The ancient Greek writer and historian Plutarch (cAD46 – c AD 120) also echoed these sentiments. He wrote, “Instead of using medicine, better fast today”. Ancient Greek thinkers Plato and his student Aristotle were also staunch supporters of fasting. The ancient Greeks believed that medical treatment could be observed from nature. Humans, like most animals, do not eat when they become sick. For this reason, fasting has been called the ‘physician within’. This fasting ‘instinct’ that makes dogs, cats and humans anorexic when sick. This sensation is certainly familiar to everybody. Consider the last time you were sick with the flu. Probably the last thing you wanted to do was eat. So, fasting seems to be a universal human instinct to multiple forms of illnesses. Thus, fasting is ingrained into human heritage, and as old as mankind itself.

The ancient Greeks believed that fasting improves cognitive abilities. Think about the last time you ate a huge Thanksgiving meal. Did you feel more energetic and mentally alert afterwards? Or, instead did you feel sleepy and a little dopey? More likely the latter. Blood is shunted to your digestive system to cope with the huge influx of food, leaving less blood going to the brain. Result – food coma.

Other intellectual giants were also great proponents of fasting. Philip Paracelsus, the founder of toxicology and one of three fathers of modern Western medicine (along with Hippocrates and Galen) wrote, “Fasting is the greatest remedy – the physician within”. Benjamin Franklin (1706-1790), one of America’s founding fathers and renowned for wide knowledge in many areas once wrote of fasting “The best of all medicines is resting and fasting”.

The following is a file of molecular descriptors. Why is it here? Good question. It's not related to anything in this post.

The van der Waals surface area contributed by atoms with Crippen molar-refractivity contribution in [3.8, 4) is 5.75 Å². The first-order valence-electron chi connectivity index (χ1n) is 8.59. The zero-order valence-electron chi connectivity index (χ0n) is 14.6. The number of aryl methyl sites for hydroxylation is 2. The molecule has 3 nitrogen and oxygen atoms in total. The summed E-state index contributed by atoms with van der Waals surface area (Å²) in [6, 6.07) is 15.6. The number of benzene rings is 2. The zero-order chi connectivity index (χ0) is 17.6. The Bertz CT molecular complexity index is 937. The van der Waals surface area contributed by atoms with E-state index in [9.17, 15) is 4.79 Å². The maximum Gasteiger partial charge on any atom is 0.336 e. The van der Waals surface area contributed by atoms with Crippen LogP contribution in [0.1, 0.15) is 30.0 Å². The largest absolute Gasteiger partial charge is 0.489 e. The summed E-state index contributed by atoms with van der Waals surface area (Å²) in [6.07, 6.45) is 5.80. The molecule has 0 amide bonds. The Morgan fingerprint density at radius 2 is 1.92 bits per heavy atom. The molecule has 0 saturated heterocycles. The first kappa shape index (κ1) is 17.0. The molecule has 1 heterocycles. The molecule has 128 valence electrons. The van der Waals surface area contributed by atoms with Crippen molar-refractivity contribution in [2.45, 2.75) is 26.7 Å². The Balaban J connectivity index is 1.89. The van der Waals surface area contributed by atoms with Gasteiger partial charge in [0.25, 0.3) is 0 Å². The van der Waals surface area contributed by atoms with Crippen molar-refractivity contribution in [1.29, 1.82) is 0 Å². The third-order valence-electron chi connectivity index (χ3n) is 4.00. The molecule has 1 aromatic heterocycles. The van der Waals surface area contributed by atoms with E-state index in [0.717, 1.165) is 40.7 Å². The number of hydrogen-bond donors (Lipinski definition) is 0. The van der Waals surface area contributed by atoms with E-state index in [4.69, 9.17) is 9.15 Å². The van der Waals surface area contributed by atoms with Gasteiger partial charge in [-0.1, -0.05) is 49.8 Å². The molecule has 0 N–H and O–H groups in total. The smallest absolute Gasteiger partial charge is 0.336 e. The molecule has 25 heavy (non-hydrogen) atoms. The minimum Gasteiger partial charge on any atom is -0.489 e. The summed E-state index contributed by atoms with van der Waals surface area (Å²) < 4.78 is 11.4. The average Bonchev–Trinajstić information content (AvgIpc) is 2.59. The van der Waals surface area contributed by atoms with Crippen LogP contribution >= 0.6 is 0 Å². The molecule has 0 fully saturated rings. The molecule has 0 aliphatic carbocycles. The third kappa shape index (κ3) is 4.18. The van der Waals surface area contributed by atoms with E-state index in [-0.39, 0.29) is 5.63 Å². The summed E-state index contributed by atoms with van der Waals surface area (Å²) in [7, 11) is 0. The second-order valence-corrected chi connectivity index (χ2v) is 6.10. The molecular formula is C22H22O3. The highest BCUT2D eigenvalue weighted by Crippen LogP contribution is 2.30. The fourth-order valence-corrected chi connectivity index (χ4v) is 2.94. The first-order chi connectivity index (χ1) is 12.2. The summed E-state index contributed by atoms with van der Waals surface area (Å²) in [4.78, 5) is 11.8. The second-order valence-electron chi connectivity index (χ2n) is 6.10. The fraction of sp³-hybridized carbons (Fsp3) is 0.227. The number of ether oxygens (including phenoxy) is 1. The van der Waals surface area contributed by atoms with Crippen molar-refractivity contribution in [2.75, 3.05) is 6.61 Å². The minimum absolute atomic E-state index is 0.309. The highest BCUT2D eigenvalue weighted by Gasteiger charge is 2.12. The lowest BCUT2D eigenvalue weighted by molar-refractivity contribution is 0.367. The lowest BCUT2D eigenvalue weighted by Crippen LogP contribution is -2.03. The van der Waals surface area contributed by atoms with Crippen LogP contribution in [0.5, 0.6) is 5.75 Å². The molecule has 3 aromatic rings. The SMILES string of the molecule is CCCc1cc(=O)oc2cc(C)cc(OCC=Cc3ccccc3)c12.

Fasting for spiritual purposes is widely practiced, and remains part of virtually every major religion in the world. Jesus Christ, Buddha and the prophet Muhammed all shared a common belief in the healing power of fasting. In spiritual terms, it is often called cleansing or purification, but practically, it amounts to the same thing. The practice of fasting developed independently among different religions and cultures, not as something that was harmful, but something that was deeply, intrinsically beneficial to the human body and spirit. In Buddhism, food is often consumed only in the morning, and followers fast from noon until the next morning daily. In addition to this, there may be various water-only fasts for days or weeks on end. Greek Orthodox Christians may follow various fasts over 180-200 days of the year. Dr. Ancel Keys often considered Crete the poster child of the healthy Mediterranean diet. However, there was a critically important factor that he completely dismissed. Most of the population of Crete followed the Greek Orthodox tradition of fasting.

Muslims fast from sunrise to sunset during the holy month of Ramadan. The prophet Muhammad also encouraged fasting on Mondays and Thursdays of every week. Ramadan is the best study of the fasting periods. It differs from many fasting protocols in that fluids are also forbidden. In addition to fasting, they also undergo a period of mild dehydration. Further, since eating is permitted before sunrise and after sunset, recent studies (27) indicate that daily caloric intake actually rises significantly during this period. Gorging before sunrise and after sunset seems to negate some of the beneficial effects.

So fasting is truly an idea that has withstood the test of time.  Arguable, the three most influential people to have ever lived agreed that fasting is beneficial.  If this was a harmful practice, do you not think we would have figured this out, oh, say 1000 years ago?

There are certainly people who don’t want you to fast.  There’s this happy fellow….

There’s also this lovely mermaid who doesn’t want you to fast…

And don’t forget this lovable Tiger….

So the question comes down to this.  Does fasting sound like a fad to you? With regards to your own health, who would you trust?

For more, see The Obesity Code.

Learn more about Pique Fasting Tea.

For fasting education, support and community, go to The Fasting Method.


Jason Fung, MD

By Jason Fung, MD

Jason Fung, M.D., is a Toronto-based nephrologist (kidney specialist) and a world leading expert in intermittent fasting and low-carb diets.